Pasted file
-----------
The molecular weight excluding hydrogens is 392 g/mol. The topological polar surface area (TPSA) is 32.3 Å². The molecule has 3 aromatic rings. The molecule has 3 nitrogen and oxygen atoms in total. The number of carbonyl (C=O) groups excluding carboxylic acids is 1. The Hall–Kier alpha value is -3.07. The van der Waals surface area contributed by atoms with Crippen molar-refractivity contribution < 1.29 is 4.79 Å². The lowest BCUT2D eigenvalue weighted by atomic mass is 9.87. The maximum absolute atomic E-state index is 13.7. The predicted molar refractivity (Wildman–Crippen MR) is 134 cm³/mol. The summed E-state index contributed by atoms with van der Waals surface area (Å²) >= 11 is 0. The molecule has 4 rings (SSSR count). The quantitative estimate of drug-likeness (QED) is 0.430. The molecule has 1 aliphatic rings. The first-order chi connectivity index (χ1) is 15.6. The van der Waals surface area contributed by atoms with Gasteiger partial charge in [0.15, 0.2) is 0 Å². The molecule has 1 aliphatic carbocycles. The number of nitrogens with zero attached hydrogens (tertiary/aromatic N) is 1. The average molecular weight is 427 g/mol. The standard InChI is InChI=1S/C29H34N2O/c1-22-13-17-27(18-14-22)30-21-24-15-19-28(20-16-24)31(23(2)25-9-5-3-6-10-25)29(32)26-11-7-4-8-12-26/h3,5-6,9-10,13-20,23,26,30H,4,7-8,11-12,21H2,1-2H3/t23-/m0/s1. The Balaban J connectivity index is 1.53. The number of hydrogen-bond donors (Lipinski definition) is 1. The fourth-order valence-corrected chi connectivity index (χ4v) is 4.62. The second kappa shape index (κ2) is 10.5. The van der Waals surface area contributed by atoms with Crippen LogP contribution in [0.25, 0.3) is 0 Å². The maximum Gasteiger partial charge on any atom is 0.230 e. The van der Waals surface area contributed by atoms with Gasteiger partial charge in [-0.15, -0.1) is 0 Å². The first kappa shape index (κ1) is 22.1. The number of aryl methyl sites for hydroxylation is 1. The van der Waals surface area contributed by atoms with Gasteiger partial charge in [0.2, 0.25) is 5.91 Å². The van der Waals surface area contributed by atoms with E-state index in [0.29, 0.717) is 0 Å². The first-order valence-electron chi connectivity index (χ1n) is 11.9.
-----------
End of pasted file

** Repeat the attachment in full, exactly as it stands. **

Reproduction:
The molecular weight excluding hydrogens is 392 g/mol. The topological polar surface area (TPSA) is 32.3 Å². The molecule has 3 aromatic rings. The molecule has 3 nitrogen and oxygen atoms in total. The number of carbonyl (C=O) groups excluding carboxylic acids is 1. The Hall–Kier alpha value is -3.07. The van der Waals surface area contributed by atoms with Crippen molar-refractivity contribution < 1.29 is 4.79 Å². The lowest BCUT2D eigenvalue weighted by atomic mass is 9.87. The maximum absolute atomic E-state index is 13.7. The predicted molar refractivity (Wildman–Crippen MR) is 134 cm³/mol. The summed E-state index contributed by atoms with van der Waals surface area (Å²) >= 11 is 0. The molecule has 4 rings (SSSR count). The quantitative estimate of drug-likeness (QED) is 0.430. The molecule has 1 aliphatic rings. The first-order chi connectivity index (χ1) is 15.6. The van der Waals surface area contributed by atoms with Gasteiger partial charge in [0.15, 0.2) is 0 Å². The molecule has 1 aliphatic carbocycles. The number of nitrogens with zero attached hydrogens (tertiary/aromatic N) is 1. The average molecular weight is 427 g/mol. The standard InChI is InChI=1S/C29H34N2O/c1-22-13-17-27(18-14-22)30-21-24-15-19-28(20-16-24)31(23(2)25-9-5-3-6-10-25)29(32)26-11-7-4-8-12-26/h3,5-6,9-10,13-20,23,26,30H,4,7-8,11-12,21H2,1-2H3/t23-/m0/s1. The Balaban J connectivity index is 1.53. The number of hydrogen-bond donors (Lipinski definition) is 1. The fourth-order valence-corrected chi connectivity index (χ4v) is 4.62. The second kappa shape index (κ2) is 10.5. The van der Waals surface area contributed by atoms with Crippen LogP contribution in [0.25, 0.3) is 0 Å². The maximum Gasteiger partial charge on any atom is 0.230 e. The van der Waals surface area contributed by atoms with Gasteiger partial charge in [-0.15, -0.1) is 0 Å². The first kappa shape index (κ1) is 22.1. The number of aryl methyl sites for hydroxylation is 1. The van der Waals surface area contributed by atoms with Gasteiger partial charge in [0.2, 0.25) is 5.91 Å². The van der Waals surface area contributed by atoms with E-state index in [0.29, 0.717) is 0 Å². The first-order valence-electron chi connectivity index (χ1n) is 11.9.